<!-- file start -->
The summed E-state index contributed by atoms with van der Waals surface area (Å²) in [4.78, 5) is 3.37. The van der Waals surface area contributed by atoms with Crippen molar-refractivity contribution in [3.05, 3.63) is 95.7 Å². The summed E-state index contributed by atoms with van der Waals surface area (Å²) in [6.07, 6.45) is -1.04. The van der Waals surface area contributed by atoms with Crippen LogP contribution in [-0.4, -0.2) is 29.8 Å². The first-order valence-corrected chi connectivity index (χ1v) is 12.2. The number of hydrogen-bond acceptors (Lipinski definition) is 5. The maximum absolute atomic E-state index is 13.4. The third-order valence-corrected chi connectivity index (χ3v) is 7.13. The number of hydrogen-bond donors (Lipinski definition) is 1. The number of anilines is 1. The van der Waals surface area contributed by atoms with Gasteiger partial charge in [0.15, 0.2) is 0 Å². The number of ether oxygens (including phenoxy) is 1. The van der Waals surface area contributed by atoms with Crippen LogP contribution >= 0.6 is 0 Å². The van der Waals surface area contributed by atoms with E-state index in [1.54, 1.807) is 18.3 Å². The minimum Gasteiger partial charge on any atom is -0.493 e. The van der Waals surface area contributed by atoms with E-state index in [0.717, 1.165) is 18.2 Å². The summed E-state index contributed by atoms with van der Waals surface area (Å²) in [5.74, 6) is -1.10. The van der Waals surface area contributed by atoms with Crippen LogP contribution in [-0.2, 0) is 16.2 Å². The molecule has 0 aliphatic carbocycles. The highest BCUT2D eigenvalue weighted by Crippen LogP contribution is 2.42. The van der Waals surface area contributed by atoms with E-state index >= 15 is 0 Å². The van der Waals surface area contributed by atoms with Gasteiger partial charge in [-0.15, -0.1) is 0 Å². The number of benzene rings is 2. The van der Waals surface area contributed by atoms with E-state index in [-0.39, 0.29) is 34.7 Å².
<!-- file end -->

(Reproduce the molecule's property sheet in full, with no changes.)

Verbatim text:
The summed E-state index contributed by atoms with van der Waals surface area (Å²) in [4.78, 5) is 3.37. The van der Waals surface area contributed by atoms with Crippen molar-refractivity contribution in [3.05, 3.63) is 95.7 Å². The summed E-state index contributed by atoms with van der Waals surface area (Å²) in [6.07, 6.45) is -1.04. The van der Waals surface area contributed by atoms with Crippen LogP contribution in [-0.4, -0.2) is 29.8 Å². The first-order valence-corrected chi connectivity index (χ1v) is 12.2. The number of hydrogen-bond acceptors (Lipinski definition) is 5. The maximum absolute atomic E-state index is 13.4. The third-order valence-corrected chi connectivity index (χ3v) is 7.13. The number of hydrogen-bond donors (Lipinski definition) is 1. The number of anilines is 1. The van der Waals surface area contributed by atoms with Gasteiger partial charge in [0.15, 0.2) is 0 Å². The number of ether oxygens (including phenoxy) is 1. The van der Waals surface area contributed by atoms with Crippen LogP contribution >= 0.6 is 0 Å². The van der Waals surface area contributed by atoms with E-state index in [1.54, 1.807) is 18.3 Å². The minimum Gasteiger partial charge on any atom is -0.493 e. The van der Waals surface area contributed by atoms with E-state index in [0.717, 1.165) is 18.2 Å². The summed E-state index contributed by atoms with van der Waals surface area (Å²) in [5.74, 6) is -1.10. The van der Waals surface area contributed by atoms with Crippen LogP contribution in [-0.2, 0) is 16.2 Å². The molecule has 0 aliphatic carbocycles. The highest BCUT2D eigenvalue weighted by Crippen LogP contribution is 2.42. The van der Waals surface area contributed by atoms with E-state index >= 15 is 0 Å². The van der Waals surface area contributed by atoms with Gasteiger partial charge in [-0.15, -0.1) is 0 Å². The number of benzene rings is 2. The van der Waals surface area contributed by atoms with E-state index in [-0.39, 0.29) is 34.7 Å².